Yahoo’s share of search in the United States has dropped for the first time since it signed a deal to be the default search engine in Firefox. The drop follows two months of impressive gains. The loss suggests that a “high water mark” has been reached for gains the deal can produce for Yahoo and that “switchback” by Google users may now slowly cause Yahoo to give back share.
In the middle of last November, Yahoo because the default search provider for Firefox users in the United States. While that includes mobile distribution, Firefox has virtually no mobile users. So, it is desktop search statistics that really show the health of that deal. The latest stats from StatCounter show Yahoo having a slight decrease from last month:
The drop from January 2015 to February 2015 is small, only 0.3%. However, it comes after two months of significant gains: 2.1% in December and 0.7% in January.
Here is the desktop search share in the United States for February 2015, for the three largest search engines of Google, Bing and Yahoo, according to StatCounter. Next to the percentage is the gain or decrease compared to the previous month:
Google also appears to have gained all of Yahoo’s losses. The difference — 0.3% — is potentially a “switchback” rate for the coming months, a rate that until now has been masked by Yahoo’s gains.
To understand this more, see our story from last week: Is Yahoo’s Rise In Search Market Share About To End? It explains how Yahoo seems to have had a first rise due to gaining existing Firefox users followed by a second rise as Firefox itself grew. But by February, all those new users who could be easily gained by both Yahoo and Firefox appear to have been. With no more gains, the loss of those switching back to Google appears to have emerged.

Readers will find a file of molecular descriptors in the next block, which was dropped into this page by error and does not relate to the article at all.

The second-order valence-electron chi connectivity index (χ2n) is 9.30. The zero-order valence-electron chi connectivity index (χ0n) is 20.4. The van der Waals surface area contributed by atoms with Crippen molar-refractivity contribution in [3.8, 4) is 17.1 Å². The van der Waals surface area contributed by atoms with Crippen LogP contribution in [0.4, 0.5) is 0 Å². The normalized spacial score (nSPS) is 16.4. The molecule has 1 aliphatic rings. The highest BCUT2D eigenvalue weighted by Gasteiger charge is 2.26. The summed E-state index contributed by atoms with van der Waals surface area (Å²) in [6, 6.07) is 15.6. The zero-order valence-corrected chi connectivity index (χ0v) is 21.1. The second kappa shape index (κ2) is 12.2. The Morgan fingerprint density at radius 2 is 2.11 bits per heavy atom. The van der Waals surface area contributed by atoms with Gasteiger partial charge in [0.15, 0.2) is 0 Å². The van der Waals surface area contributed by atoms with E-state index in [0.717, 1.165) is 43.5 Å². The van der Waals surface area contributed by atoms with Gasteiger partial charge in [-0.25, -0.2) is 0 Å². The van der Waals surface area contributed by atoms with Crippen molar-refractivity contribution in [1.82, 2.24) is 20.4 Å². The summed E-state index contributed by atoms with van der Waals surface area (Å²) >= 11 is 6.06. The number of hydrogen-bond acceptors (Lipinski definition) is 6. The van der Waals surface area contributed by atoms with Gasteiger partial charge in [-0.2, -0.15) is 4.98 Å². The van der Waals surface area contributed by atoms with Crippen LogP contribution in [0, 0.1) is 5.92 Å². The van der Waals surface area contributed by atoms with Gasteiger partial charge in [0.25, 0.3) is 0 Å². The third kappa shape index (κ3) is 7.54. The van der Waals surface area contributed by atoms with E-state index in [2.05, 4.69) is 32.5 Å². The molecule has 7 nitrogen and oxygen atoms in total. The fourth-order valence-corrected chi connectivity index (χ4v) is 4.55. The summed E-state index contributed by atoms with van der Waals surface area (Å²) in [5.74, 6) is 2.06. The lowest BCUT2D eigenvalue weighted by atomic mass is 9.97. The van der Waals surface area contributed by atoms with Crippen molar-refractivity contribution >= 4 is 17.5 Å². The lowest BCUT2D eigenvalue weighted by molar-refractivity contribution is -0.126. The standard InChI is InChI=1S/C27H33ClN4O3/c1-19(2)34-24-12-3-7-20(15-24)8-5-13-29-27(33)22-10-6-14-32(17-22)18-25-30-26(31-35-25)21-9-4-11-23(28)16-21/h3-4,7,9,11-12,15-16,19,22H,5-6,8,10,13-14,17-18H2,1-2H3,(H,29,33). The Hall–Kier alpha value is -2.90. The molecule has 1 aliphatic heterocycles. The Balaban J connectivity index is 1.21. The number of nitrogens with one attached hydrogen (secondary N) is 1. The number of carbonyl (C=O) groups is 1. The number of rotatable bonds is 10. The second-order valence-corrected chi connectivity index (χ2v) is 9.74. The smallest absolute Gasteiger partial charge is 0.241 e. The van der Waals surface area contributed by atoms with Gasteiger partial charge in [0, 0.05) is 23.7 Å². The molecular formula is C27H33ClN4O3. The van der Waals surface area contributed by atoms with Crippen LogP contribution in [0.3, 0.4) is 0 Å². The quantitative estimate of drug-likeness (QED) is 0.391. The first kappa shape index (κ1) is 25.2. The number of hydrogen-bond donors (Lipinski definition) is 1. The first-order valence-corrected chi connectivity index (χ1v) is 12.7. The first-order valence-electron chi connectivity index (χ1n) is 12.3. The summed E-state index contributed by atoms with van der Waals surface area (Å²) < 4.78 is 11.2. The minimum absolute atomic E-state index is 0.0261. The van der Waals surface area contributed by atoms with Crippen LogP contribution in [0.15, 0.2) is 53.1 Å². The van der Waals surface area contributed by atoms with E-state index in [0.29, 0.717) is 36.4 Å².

Also, after I wrote this story, StatCounter itself issued a press release about the drop. As part of that, it specifically looked at search activity within Firefox, to better understand how much Yahoo’s decline really was due to changes there. It found that the Google share of search within Firefox has risen to 65.1% in February, an increase of 1.2%. Yahoo dropped to 27.3%, a decrease of 1%. Here’s the comparison chart for within Firefox over the past four months, that it released:
For combined traffic (desktop, mobile, tablet and console) here’s the trend over the past six months, according to StatCounter:
A combined traffic view is better than a desktop-only view, when talking search market share, because about half of Google’s search traffic comes from mobile users, based on past statements by Google. Desktop-only doesn’t capture the full picture. Here’s the combined share for the top three search engines, for February 2015, with change from the previous month:
Again, for more details on why Yahoo’s double-dip growth likely couldn’t make it for a third month and seems unlikely to change short of any deal with Apple, see our previous post:
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